With the knowledge that consuming more whole grains can improve your heart health and longevity, it isn’t an all or nothing situation. Researchers found that each daily whole grain serving is associated with a 9% lower risk of cardiovascular mortality. This is because whole grains contain more nutrients such as magnesium and fibre, which benefit the heart, and less nutrients like sodium, that harm the heart.3

Tracy’s Nutrition Tip:

Life is all about balance! Now that you are aware of the benefits whole grains can contribute to your health, make a conscious effort to incorporate more into your daily diet, and swap out some of your refined grains for whole grains. For example, instead of regular pasta, opt for brown rice pasta. They make almost every shape and size of regular pasta in a brown rice version, and it tastes just as good, if not better.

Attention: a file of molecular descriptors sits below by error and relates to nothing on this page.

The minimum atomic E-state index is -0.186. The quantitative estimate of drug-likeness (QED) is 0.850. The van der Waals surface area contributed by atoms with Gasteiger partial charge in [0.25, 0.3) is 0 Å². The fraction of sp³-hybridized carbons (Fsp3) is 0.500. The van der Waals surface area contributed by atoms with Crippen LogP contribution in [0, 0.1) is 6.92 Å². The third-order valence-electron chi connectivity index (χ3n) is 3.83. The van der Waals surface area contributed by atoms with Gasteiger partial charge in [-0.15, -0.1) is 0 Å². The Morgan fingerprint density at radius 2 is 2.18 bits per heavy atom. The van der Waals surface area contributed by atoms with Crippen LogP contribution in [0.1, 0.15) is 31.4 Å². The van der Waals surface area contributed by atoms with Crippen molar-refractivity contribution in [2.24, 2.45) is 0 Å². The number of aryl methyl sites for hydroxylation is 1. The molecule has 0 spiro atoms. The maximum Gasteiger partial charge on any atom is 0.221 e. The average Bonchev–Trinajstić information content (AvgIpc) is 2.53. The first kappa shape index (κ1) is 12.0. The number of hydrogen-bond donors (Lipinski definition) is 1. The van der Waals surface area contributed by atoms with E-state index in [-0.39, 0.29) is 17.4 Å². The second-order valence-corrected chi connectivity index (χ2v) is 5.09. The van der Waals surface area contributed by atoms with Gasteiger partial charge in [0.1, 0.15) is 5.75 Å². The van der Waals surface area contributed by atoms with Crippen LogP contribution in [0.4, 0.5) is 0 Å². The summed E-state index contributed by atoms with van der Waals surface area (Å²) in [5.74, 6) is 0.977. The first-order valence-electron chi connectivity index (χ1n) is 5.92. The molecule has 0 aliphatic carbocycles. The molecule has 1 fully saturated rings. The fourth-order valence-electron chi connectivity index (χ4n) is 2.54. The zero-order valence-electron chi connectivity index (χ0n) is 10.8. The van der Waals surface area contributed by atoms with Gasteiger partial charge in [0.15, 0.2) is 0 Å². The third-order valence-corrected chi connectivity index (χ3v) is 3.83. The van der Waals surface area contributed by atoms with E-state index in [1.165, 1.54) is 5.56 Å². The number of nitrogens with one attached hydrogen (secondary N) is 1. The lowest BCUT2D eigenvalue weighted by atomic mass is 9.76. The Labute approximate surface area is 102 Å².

My other tip would be to choose grain products made with whole grains. For example, I love everything bagels, just because they are a grain product doesn’t mean I have to stop eating them altogether. By simply reading the ingredient list of the bagels offered at the grocery store, I found that Country Harvest everything bagels are made with a combination of whole grain whole wheat flour and enriched wheat flour. Although some refined grains are still used, having some whole grains is still better than none at all. Another one of my favourite products are the Casa Mendosa whole wheat flour tortillas. These tortillas are made with whole grain whole wheat flour, and are just as tasty as your regular white flour tortillas, but with the added health benefits of whole grains. They also come in a large and medium size, so they are perfect for burritos and tacos.